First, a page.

Yet another basic problem with linking stock market performance to economic policy success arises from the stock market's behavior over the last couple of months. If the initial Trump bump in stock market prices in the months immediately following his election last November was the result of markets anticipating a large tax cut and increased infrastructure spending, why have markets not retraced their steps since then? After all, hopes of an early tax cut and of large public spending increase have now faded as Trump's political troubles have increased and his legislative agenda has stalled.
The truth of the matter is that stock market prices are driven by many factors that oftentimes have very little to do with underlying economic fundamentals. As such, they are not a very useful measure of how successful an administration's economic policies have been. Rather, to assess the relative success of a president's economic policies, one has to look to indicators of how the economy might actually have grown and how employment might have increased during that president's tenure. Judged by gross domestic product growth or the increase in employment in the first half of this year, the relative success of Trump's policies appear to have been not very different from those of his predecessor. Over the past six months, the economy has continued to recover at the slowest pace in the post-war period, while employment growth has continued to be sluggish.
A more plausible explanation of the stock market's buoyancy during both the Obama and Trump administrations is the unprecedented amounts of liquidity created by the Federal Reserve and the world's other major central banks. An indication of the explosion of global liquidity is the fact that over the past eight years, the combined balance sheet of the world's major central banks has increased by a staggering $10 trillion. This burst of liquidity would go far to explain the fact that it has not just been the U.S. stock market that has been buoyant. Rather, we have had a synchronized increase in stock market prices across most of the globe.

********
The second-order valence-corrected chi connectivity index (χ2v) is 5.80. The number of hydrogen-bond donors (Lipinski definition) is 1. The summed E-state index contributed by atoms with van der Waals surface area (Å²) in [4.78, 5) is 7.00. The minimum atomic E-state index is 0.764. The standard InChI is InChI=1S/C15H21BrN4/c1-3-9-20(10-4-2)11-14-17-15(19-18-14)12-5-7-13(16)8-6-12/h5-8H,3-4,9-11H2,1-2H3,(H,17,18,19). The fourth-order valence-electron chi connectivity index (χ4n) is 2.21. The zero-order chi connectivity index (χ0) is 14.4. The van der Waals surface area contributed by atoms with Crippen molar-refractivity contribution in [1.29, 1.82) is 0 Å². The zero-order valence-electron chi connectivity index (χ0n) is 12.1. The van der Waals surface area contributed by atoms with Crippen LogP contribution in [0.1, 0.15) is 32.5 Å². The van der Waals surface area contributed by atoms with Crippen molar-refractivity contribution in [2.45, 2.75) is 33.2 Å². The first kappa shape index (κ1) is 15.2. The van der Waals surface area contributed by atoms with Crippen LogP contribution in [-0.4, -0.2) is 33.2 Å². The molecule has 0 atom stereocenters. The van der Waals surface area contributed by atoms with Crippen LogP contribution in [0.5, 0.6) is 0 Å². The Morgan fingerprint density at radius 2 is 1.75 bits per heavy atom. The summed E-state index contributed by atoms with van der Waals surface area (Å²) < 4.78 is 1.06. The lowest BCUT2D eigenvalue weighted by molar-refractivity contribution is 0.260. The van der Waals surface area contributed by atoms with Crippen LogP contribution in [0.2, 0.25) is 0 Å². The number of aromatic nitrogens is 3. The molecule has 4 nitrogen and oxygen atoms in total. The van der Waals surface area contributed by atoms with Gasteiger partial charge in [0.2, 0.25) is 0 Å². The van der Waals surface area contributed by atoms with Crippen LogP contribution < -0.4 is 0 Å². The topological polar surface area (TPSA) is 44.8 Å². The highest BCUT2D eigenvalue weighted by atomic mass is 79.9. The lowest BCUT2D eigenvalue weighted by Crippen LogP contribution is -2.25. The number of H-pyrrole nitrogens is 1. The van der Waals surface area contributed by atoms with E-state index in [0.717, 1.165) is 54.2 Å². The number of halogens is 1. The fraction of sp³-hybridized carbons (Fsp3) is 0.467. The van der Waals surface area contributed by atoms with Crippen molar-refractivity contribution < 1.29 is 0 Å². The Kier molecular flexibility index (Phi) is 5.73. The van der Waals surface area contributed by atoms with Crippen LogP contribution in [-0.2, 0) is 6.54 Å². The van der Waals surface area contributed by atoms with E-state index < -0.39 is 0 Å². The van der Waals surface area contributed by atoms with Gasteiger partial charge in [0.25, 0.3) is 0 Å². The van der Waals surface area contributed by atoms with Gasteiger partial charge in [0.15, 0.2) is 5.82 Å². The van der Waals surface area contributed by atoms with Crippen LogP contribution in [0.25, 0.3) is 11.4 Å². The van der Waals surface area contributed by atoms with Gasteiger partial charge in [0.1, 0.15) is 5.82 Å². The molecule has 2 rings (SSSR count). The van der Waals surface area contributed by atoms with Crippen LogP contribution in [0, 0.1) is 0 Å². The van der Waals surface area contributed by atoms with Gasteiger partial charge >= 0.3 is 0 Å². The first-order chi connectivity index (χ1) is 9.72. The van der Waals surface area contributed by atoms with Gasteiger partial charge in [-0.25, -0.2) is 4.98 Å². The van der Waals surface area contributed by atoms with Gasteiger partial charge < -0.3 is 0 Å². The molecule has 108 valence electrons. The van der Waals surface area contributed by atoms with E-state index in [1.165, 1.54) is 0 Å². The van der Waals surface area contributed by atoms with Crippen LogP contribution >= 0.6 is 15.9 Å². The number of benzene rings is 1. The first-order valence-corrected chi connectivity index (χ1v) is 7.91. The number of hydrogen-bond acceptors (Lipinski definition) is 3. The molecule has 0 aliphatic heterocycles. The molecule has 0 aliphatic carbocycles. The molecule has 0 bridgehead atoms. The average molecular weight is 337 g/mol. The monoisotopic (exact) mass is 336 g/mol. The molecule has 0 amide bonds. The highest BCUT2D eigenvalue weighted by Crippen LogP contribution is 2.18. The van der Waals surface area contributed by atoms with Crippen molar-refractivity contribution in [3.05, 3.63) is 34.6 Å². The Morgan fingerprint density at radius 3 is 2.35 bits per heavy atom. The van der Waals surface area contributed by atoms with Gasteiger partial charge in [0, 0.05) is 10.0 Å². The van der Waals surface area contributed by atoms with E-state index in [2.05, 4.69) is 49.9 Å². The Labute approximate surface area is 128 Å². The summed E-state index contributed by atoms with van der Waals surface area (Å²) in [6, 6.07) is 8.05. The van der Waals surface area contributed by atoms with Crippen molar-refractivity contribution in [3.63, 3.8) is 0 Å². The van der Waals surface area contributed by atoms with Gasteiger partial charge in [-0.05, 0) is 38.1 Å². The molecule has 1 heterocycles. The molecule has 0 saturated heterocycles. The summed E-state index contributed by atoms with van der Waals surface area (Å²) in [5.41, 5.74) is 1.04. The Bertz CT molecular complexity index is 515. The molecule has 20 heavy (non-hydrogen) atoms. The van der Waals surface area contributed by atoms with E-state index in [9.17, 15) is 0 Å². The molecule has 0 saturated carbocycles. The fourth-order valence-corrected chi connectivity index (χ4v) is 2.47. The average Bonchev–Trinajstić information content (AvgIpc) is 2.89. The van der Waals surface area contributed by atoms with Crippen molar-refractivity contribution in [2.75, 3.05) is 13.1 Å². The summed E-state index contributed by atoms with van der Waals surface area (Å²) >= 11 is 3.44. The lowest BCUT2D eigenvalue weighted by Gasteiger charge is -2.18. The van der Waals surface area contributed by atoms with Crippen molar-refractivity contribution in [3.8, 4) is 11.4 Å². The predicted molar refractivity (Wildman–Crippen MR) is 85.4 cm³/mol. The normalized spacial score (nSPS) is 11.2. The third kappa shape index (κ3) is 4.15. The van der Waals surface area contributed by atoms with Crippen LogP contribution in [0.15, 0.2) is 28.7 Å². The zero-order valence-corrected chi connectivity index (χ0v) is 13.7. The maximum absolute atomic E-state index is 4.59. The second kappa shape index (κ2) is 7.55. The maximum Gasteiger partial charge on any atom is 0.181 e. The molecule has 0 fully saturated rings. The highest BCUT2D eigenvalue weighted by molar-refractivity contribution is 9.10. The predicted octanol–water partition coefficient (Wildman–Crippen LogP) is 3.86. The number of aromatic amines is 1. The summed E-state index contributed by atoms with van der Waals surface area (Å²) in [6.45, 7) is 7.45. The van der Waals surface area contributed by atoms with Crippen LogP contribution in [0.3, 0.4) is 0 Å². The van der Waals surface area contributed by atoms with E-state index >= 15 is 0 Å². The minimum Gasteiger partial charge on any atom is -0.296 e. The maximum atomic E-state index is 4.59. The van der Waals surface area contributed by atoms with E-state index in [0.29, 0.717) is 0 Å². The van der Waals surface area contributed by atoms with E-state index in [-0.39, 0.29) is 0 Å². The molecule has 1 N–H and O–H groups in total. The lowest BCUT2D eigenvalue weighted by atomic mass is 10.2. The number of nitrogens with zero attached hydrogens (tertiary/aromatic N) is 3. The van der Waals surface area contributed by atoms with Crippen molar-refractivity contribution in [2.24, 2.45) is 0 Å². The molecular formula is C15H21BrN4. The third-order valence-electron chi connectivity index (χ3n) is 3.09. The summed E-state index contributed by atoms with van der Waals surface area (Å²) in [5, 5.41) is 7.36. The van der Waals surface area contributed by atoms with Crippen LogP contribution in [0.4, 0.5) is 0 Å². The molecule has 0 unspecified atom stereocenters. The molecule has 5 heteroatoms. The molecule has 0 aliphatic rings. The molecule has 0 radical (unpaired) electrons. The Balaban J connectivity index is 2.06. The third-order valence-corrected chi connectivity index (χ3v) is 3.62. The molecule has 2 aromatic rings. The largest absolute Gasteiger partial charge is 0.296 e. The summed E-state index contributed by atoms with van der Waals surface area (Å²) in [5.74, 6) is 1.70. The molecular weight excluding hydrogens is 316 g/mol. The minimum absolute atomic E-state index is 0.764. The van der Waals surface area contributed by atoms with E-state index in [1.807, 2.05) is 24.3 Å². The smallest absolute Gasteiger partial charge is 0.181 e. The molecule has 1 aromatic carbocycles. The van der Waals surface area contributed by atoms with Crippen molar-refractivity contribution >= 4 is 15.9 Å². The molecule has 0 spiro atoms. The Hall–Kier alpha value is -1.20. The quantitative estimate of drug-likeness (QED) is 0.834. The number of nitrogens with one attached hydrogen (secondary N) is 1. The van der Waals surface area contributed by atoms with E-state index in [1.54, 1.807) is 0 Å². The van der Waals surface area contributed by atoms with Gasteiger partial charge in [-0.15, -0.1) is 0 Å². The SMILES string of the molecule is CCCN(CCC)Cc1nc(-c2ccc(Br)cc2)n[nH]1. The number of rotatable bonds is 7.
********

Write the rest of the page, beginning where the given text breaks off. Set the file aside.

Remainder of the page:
Looking ahead, it appears that the world's major central banks might now be readying themselves to start removing the punch bowl that has allowed the global stock market to keep rallying these past few years. The Fed has already started to raise interest rates from their extraordinary low levels, albeit very gradually, while Fed Chair Janet Yellen has intimated that it might soon start unwinding its bloated balance sheet. Meanwhile, noises coming out of the European Central Bank, the Bank of England and the Bank of Canada suggest that all of these central banks might soon start following the Fed in beginning to normalize their monetary policies.
It seems implausible that stock market prices will remain as elevated as they are today once the process of monetary policy normalization by the world's major central banks gets seriously underway. Indeed, they could very well be in for a big correction. For which reason, Trump supporters might want to think twice before being as vocal as they are today that stock market prices are a reliable measure of the success of a president's economic policies. When stock prices start falling, will Trump supporters really want to use those prices as a measure of the president's relative economic success?